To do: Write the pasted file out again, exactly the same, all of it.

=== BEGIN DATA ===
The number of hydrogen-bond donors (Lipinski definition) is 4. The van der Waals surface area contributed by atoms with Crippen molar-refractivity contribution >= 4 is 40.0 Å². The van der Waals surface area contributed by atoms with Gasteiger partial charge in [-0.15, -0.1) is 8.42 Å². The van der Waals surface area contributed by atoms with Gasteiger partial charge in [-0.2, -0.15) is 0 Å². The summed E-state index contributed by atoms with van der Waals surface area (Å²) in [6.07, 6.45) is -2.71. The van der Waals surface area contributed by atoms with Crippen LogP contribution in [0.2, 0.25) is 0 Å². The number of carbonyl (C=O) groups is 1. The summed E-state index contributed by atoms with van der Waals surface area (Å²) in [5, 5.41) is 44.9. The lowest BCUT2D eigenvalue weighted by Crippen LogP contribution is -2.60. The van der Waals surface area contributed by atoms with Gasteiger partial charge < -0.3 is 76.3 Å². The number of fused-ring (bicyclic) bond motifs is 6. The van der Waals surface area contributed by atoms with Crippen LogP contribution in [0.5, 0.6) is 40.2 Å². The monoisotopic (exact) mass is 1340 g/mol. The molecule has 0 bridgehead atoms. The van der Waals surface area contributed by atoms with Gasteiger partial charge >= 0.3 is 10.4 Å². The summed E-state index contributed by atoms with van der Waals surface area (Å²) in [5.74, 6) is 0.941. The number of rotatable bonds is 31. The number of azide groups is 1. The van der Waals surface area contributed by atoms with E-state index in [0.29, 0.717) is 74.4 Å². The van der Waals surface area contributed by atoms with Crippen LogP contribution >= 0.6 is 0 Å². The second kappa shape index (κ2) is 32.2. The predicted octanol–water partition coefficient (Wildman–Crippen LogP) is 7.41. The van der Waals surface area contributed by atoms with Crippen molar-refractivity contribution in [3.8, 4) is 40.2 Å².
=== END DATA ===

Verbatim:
The number of hydrogen-bond donors (Lipinski definition) is 4. The van der Waals surface area contributed by atoms with Crippen molar-refractivity contribution >= 4 is 40.0 Å². The van der Waals surface area contributed by atoms with Gasteiger partial charge in [-0.15, -0.1) is 8.42 Å². The van der Waals surface area contributed by atoms with Gasteiger partial charge in [-0.2, -0.15) is 0 Å². The summed E-state index contributed by atoms with van der Waals surface area (Å²) in [6.07, 6.45) is -2.71. The van der Waals surface area contributed by atoms with Crippen LogP contribution in [0.2, 0.25) is 0 Å². The number of carbonyl (C=O) groups is 1. The summed E-state index contributed by atoms with van der Waals surface area (Å²) in [5, 5.41) is 44.9. The lowest BCUT2D eigenvalue weighted by Crippen LogP contribution is -2.60. The van der Waals surface area contributed by atoms with Gasteiger partial charge < -0.3 is 76.3 Å². The number of fused-ring (bicyclic) bond motifs is 6. The van der Waals surface area contributed by atoms with Crippen LogP contribution in [0.5, 0.6) is 40.2 Å². The monoisotopic (exact) mass is 1340 g/mol. The molecule has 0 bridgehead atoms. The van der Waals surface area contributed by atoms with Gasteiger partial charge >= 0.3 is 10.4 Å². The summed E-state index contributed by atoms with van der Waals surface area (Å²) in [5.74, 6) is 0.941. The number of rotatable bonds is 31. The number of azide groups is 1. The van der Waals surface area contributed by atoms with E-state index in [0.29, 0.717) is 74.4 Å². The van der Waals surface area contributed by atoms with Crippen LogP contribution >= 0.6 is 0 Å². The second kappa shape index (κ2) is 32.2. The predicted octanol–water partition coefficient (Wildman–Crippen LogP) is 7.41. The van der Waals surface area contributed by atoms with Crippen molar-refractivity contribution in [3.8, 4) is 40.2 Å².